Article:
A teacher mourns her job loss
The sad impact of provincial budget cuts to education hits home with devastating impact for a grade 2/3 teacher in Vancouver. It was the look on the prinicpal's face as he called her in for a "talk" that signaled the end of a job. VO received this submission through a trusted source, who said the writer feared that if she used her name, she might never work again...
I should have seen it coming, I guess, but it didn't feel real until it was real. It was Thursday, a few weeks ago, when the principal called me into his office during my after-lunch prep period. He wasn't smiling, and he looked like he was really stressed out. He said he regretted to inform me that I had been laid off from my teaching position as of June 30th. I was handed the brown envelope.
I felt like I had been kicked in the stomach. All my hard work this year and last year – the the early-morning basketball practices, the hours spent prepping at my desk after school, the parent conferences that sometimes left me in tears at my desk at 6pm, ... and now this?
Ok, I get that there's still a chance I might have a job next year. They had to do a massive round of layoffs to ultimately reduce the number of positions by their (smaller) target number. And that target number is basically dictated by the funding shortfall. I get all that. But right now, I'm finding the uncertainty hard to handle.
In my case, they'll still need someone to teach my Grade 2/3 class - it's the only one at this school. The kids aren't going to disappear next year, and they can't be absorbed into other classes. So my position isn't going anywhere, but since I'm below the "magic seniority number", I have gotten a layoff notice. Probably someone whose position has been completely eliminated (like a resource teacher) could post into my position, and if he/she had the most qualifications and/or seniority of all the applicants, could get it.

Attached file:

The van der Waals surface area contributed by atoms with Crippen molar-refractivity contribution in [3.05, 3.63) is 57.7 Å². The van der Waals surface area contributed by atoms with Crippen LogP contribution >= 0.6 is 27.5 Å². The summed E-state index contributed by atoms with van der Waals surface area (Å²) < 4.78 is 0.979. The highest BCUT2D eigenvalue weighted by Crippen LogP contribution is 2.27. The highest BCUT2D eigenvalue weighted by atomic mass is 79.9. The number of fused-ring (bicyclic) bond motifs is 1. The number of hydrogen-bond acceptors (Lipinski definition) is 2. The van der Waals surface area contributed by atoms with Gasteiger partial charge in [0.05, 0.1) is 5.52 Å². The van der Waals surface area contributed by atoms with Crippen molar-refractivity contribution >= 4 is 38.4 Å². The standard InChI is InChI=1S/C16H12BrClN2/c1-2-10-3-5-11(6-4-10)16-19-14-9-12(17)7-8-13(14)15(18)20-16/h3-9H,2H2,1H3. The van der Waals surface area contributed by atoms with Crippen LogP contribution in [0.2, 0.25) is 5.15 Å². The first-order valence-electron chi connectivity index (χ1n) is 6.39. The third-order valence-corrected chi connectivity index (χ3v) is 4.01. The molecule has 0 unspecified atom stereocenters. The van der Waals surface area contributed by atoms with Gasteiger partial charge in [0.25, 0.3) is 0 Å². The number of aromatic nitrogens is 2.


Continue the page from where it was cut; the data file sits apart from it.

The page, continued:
Here's what they told us by way of explanation: the district has to lay off a lot of employees, and then re-shuffle and re-hire the top bunch of the laid-off employees into positions that still exist, in order to end up with their new (reduced) target number of staff. In order to make sure that the ones with least seniority are the ones ultimately cut when positions are eliminated, the personnel department of the district comes up with a "magic seniority number" – I heard it was around 3.5 years for us. The magic part is only if you're above that number – all those with seniority below that number are laid off and re-shuffled.
Starting this week, though, the district will be releasing job postings and re-hiring some of us that have been laid off. I'll have to wait until my "round" of postings comes up, and see what I can get.
But the bottom line is that me, and a lot of other people, right now are stressed about where we're going to be next year.
I'm wondering if now's the time to move back to Ontario to be near my parents and siblings and nieces and nephews. I could get re-certified as a teacher there. Or maybe I could start up a clothing boutique in my hometown – or just work at Starbucks for a while.
Or should I stick it out here and hope for a job? But how can I afford to live in the lower mainland with such a shaky job situation for the next few years?
I really feel for my colleagues who have more layers of responsibility: kids, a mortgage. One friend of mine is wondering how she is going to arrange daycare next year for her preschooler when she doesn't know whether she'll be working and/or what income she can count on.
For a lot of us, all we can do is wait a while and see how things pan out.
Are you an educator who has been laid off? Email: [email protected]
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